Poem of the Week / Hebrew Soldiers Have Arrived!

In honor of Israel’s Independence Day, the true history of the rousing Israeli favorite ‘Tzena Tzena.’

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Come out, girls, and join the British Army. A recruitment rally in Tel Aviv during World War II. The banner reads: "Hebrew woman, your sister the soldier is calling you."Credit: Wikipedia

Tzena Tzena

From the Hebrew of Yehiel Haggiz

Come forth, come forth,
Come forth, girls, and gaze:
Hebrew soldiers have arrived!
Please don’t, please don’t
Please don’t run and hide
From the brave military guys!

We are, we are
All such charming fellows,
Buttons polished to a shine.
We’ve come, we’ve come
With a lot of gumption,
Fire blazing in our eyes.

Come forth, come forth,
Come forth, girls, and gaze:
Soldiers entering your place!
Come see, come see!
Come and show your face --
We have vim and melody.

We are, we are
Each of us courageous,
Throbbing hearts in manly frames.
We’re here, we’re here,
Bringing lots of brio,
Flowing vigor hot as flames.

Translated from Hebrew by Vivian Eden.


If you happen to be in Israel on Independence Day, you’re sure to hear, or even dance to, “Tzena Tzena.” The Weavers’ version is the only Israeli song ever to reach number 2 on the American hit parade, which it did back in 1951 when, on campuses and elsewhere, Israel was considered “a revelation to the left.”

To the music composed in 1942 by Issachar Miron, Pete Seeger and Lee Hays sound convincing in Hebrew, possibly thanks to the two Jewish members of the quartet, Fred Hellerman and Ronnie Gilbert. The English lyrics by Gordon Jenkins invite “people from every nation” to join “dancing in the city square.” In some performances there was also a stanza about dancing both the (Jewish) hora and the (Palestinian) debka, and in 2000 Seeger and Miron together created a trilingual English-Hebrew-Arabic version as a song of peace.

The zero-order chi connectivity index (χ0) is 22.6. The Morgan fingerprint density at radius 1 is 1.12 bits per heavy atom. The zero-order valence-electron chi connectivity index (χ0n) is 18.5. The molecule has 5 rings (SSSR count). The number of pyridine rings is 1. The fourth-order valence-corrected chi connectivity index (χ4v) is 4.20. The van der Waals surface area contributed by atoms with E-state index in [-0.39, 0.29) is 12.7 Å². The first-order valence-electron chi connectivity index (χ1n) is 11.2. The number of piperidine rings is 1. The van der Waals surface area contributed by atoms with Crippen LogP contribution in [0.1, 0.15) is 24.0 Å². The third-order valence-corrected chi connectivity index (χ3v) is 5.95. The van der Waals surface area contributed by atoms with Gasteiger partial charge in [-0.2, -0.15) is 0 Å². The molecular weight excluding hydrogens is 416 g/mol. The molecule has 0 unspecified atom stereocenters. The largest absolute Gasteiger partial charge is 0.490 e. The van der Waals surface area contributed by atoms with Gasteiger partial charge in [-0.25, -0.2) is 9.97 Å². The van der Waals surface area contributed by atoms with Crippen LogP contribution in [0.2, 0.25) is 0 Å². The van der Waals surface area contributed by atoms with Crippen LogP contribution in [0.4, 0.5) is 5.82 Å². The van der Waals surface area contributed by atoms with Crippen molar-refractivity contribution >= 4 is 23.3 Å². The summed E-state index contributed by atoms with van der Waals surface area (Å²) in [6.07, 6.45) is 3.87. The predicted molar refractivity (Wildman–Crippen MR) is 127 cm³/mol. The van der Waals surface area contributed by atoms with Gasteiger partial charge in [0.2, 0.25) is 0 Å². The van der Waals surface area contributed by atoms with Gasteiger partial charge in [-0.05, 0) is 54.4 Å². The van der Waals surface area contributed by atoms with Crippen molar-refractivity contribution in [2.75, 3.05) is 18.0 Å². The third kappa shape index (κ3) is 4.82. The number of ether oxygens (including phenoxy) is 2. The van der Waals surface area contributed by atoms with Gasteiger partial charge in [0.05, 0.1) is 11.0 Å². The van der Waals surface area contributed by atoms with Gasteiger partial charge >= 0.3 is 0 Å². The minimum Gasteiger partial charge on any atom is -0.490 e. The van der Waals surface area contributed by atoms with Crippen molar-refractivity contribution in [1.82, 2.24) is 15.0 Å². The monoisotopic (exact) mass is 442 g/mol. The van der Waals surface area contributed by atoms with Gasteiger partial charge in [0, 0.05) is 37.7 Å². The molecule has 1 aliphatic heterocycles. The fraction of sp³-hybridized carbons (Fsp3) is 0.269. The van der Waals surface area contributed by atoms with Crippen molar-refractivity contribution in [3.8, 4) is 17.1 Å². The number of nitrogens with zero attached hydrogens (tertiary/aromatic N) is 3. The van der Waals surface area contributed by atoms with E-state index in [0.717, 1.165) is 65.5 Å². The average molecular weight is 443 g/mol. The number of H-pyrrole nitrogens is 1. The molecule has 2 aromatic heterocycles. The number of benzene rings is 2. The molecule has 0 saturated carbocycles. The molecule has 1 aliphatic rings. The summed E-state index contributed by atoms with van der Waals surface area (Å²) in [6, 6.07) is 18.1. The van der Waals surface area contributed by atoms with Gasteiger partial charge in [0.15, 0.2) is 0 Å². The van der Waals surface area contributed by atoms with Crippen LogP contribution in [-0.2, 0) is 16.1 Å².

However, all this bears no resemblance to the Hebrew written by Yehiel Haggiz in 1942, which is more or less reproduced in the translation above. (Geography note: In line 3 there was no way to work in the word “moshava” – a rural settlement – but the word “Hebrew” has been inserted to give that purely local touch; “your place” substitutes for “city” – a translator’s petty crime committed for a ditty’s near rhyme.)

Haggiz wrote the lyrics for his fellow volunteers in a Jewish company of the British army that later formed the core of the Jewish Brigade founded in 1944, which fought the Germans in Italy and in turn provided personnel for the various prestate militias and officers for the nascent Israel Defense Forces.

Nowadays, even in Israel, the original Hebrew would probably be deemed sexist and militaristic, but context often trumps political correctness and consigning “Tzena Tzena” to oblivion would be like dismissing Mozart’s “The Magic Flute” as racist and chauvinist.

Like much Hebrew verse, “Tzena Tzena” contains a biblical reference: “Come out [girls] and gaze” –Tzeina ureina – is from the Song of Songs 3:11. There’s also a joke on the part of the new “Hebrew” at the expense of “old” Jews. Tzeno ureno (in the Ashkenazi pronunciation) refers to the Bible with commentaries in mamaloshen (Yiddish) for women, risible to the Hebrew ear; in the Diaspora, only men were expected to be literate in loshen koidish (Hebrew).


The best joke of all is Arlo Guthrie’s Irish version.